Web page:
Is there any alternative to CSP
There is no general ...
No, it is not safe.
If the parent page is not secured with https then there is no guarantee that the user will see the correct https iframe url.
An attacker may perform a man-in-the-middle attack on the parent page and cause it to render an iframe to the attacker's website. Since browsers do not indicate the url or https status of iframes the user would ...
It's called XSS (Cross-Site Scripting).
Quoted from here:
Cross-site Scripting (XSS) refers to client-side code injection attack wherein an attacker can execute malicious scripts (also commonly referred to as a malicious payload) into a legitimate website or web application. XSS is amongst the most rampant of web application vulnerabilities and occurs ...
Does that mean that if I have a "secret image" on Facebook (or any other resource with cookie session auth) any malicious site that I accidentally visit will be able to load that image in a hidden tag e.g. and read it?
You are correct until the last two words. Yes, any site you visit can load the secret image into your browser. But it can not read it (...
A browser that supports frames but not the X-Frame-Options header (or the corresponding CSP policies) will simply render any frame content, regardless of the origin. It can't implement a security mechanism that it doesn't know about.
X-Frame-Options was implemented by most major browser around 2010 (and only later specified in RFC 7034 in year 2013) - at ...
Iframes are dangerous as the user has no easy way of verifying that the embedded page is indeed, say, facebook.com and not some phishing page. Depending on how it is set up, allowing embedding might also enable clickjacking.
Using a popup versus redirecting the current page is just a matter of user experience and has no impact on security.
They are false positives. Usually, is not a good idea to have two different AV software installed. One can block other as is your case.
In your case, concretely, it seems it's blocking database files. Maybe it has some known virus pattern. Of course, any AV has itself and its files as exception on detection but it is not know for other AV software and that'...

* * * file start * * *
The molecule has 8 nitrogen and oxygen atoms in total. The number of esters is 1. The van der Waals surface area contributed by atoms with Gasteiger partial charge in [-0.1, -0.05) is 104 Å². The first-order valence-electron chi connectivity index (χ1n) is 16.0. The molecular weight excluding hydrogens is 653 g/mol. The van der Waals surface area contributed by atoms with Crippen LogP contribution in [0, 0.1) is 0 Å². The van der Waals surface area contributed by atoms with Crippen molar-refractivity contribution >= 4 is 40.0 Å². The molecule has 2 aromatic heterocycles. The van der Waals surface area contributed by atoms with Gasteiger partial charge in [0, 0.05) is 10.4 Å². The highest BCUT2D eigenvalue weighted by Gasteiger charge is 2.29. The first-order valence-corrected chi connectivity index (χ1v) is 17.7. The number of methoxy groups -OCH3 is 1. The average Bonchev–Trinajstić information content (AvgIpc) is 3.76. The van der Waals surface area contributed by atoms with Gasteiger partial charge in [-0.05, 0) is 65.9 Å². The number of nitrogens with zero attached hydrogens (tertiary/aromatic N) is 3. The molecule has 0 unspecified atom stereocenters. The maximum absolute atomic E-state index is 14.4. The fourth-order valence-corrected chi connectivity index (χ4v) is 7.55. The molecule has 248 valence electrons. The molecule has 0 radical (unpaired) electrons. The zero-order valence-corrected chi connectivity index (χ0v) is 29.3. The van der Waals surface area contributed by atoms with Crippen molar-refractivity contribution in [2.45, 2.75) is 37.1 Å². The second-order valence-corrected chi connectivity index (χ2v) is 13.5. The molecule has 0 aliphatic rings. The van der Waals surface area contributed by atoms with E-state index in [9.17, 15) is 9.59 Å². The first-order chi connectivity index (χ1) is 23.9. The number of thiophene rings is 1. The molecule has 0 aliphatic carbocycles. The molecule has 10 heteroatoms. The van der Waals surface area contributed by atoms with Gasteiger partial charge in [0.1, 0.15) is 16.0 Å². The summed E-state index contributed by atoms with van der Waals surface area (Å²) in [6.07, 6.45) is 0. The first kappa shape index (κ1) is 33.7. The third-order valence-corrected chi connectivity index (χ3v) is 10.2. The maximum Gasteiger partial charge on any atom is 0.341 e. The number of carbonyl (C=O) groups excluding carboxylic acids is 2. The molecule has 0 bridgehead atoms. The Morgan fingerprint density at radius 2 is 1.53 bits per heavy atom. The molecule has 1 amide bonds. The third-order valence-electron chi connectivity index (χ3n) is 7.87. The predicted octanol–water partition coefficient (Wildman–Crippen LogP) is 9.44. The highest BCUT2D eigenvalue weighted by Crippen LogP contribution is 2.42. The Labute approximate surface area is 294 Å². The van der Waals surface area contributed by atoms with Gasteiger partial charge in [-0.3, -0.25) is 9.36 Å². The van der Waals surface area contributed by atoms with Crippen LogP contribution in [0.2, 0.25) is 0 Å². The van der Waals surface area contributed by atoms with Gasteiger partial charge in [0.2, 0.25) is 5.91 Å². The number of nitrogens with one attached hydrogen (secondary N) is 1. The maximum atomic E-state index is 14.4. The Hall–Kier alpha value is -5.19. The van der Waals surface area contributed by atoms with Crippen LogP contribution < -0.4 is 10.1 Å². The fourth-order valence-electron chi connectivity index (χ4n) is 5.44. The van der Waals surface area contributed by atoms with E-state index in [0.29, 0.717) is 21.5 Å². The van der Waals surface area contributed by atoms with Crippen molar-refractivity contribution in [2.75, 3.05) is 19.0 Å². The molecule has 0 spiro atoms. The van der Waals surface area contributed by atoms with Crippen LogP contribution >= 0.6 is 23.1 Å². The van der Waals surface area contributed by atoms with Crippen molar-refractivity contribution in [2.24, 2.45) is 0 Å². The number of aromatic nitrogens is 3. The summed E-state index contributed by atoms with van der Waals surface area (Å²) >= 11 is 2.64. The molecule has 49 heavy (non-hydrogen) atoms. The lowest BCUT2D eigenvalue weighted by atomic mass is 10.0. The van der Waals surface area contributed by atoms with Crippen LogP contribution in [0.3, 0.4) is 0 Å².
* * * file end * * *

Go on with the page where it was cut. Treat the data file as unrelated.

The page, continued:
You can attack the extension
Fuck Fuck Adblock
Fuck Fuck Fuck Adblock
I'm not clear on how this works, but if you know what the script is called/and or get your hands on a copy of it, you can easily begin a sort of 'arms race' against this chrome extension.
CSP frame-ancestors already does what you want.
Content-Security-Policy: frame-ancestors [...] checks the entire ancestor chain. If any parent document doesn't match the source whitelist, your document will not be loaded.
If your chain is top(child(grandchild)), this policy for grandchild would pass:
Content-Security-Policy: frame-ancestors top child
Web wrappers within an app has become quite common among applications and is not going to change anytime soon. The following measures will be helpful for securing the account used here
Login without password - For example, Google allows you to login using your phone, Microsoft allows you to authenticate from it's authenticator app. This will prevent anyone ...
Imagine that the superSecretToken token was something retrieved from your service's server and was specific to the authenticated user. Or imagine that it was the user's bank balance.
Then any random webpage on the internet could embed your page in an iframe, and whenever someone visited the attacker's page and happened to be logged into your service, the ...
If you care about security, don't use iframe.
How can your user trust your iframe to enter their precious login information when the other site can use some simple css to put other elements above your iframe?
If you want security and provide a login solution that can be used by ...
X-FRAME-OPTIONS to your rescue!
If you want to load a page from one app to an iFrame on another use the "ALLOW-FROM uri" setting.
The X-Frame-Options response header
Clickjacking Defense Cheat Sheet
After a quick search, I found the following two relevant StackOverflow (SO) questions about this:
Preventing child iframe from “breaking out of frame”; and
Frame Buster Buster … buster code needed
These questions are a bit dated, but they suggest applying the following code to prevent parent (top) redirects:
Using an https iframe in an http webpage only protect against passive attackers.
It is not a good solution because:
It doesn't protect against active attacker (they can rewrite the url of the iframe, see sslstrip)
The browser can't display a padlock for https (because the main page is not secure)
The only way to handle data securely is with HTTPS on the ...